Grant strategies to build nonprofit capacity

KSBNE Author: Kate Sunners

We’ve recently had two of our nonprofit partners achieve the ultimate KPI of a grants program: being approached by their Funders for repeat funding, resulting from their excellent relationship management throughout the life of a grant program. Congratulations to you both – you know who you are!😊

Here’s what happened, to give you an idea of how to make this dream funder relationship a reality for your organisation.

Case Study 1

Step 1 –Demonstrating Capacity and Excellent Funder Stewardship

A local state team of a national organisation was successful with a grant application, partnering with a funder whose mission was well aligned with their own. The project got underway, and the funder was provided with regular reports during the program, as well as a high-quality final report.  

Step 2 – Documented Relationships for Smooth Handover

The state team were then approached to discuss a bigger, potentially national funding opportunity. While the state team continued stewardship with the funder through local events, at this point the management of relationship was handed from the state team to the national fundraising team: relationship history and past communications with the funder had been recorded, allowing a smooth handover of the funder relationship.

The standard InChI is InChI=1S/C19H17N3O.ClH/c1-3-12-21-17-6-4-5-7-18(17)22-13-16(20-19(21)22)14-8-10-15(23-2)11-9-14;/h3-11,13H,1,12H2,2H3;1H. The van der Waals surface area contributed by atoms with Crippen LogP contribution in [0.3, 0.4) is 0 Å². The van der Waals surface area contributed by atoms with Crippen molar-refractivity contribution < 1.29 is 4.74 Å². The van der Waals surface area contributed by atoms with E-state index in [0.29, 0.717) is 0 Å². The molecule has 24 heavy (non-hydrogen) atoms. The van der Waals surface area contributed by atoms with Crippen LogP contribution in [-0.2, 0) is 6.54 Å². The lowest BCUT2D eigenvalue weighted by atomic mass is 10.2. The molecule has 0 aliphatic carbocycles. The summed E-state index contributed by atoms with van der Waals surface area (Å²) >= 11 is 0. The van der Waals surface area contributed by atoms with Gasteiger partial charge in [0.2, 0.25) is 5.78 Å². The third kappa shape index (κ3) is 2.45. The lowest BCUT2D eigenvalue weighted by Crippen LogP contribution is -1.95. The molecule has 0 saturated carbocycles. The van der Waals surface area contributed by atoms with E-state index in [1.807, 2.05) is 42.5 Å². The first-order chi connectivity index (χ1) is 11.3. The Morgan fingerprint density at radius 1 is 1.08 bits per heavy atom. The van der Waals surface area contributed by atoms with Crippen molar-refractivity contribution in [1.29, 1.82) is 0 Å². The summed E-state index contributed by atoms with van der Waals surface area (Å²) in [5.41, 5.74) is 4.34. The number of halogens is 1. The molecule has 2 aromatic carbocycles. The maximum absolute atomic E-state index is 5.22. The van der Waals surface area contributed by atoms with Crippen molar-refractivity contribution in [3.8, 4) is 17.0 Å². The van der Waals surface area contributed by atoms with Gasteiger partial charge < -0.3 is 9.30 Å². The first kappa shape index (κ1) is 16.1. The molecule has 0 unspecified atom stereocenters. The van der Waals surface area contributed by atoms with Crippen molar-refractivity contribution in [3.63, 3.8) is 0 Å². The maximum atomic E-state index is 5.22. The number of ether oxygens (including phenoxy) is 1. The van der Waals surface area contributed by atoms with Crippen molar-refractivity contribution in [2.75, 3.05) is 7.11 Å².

Step 3 – Strong Project Plans and Sustainability Planning

The National team were invited by the funder to speak to the board and present a proposal, at which point they put forward a program for $55k in the first year, with reduced amounts in the subsequent years of the program ask, to indicate increased independence and sustainability of the program. The board were happy with that proposal but counteroffered a grant of $60k per annum instead!

Paul Kelly was right, from little things, big things do grow! This is a great reminder that a small grant, if the funder is brought along a journey with you to reaching your program outcomes, can lead to an excellent relationship and greater things for you both!

 

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Case Study 2

Step 1 – Establishing the relationship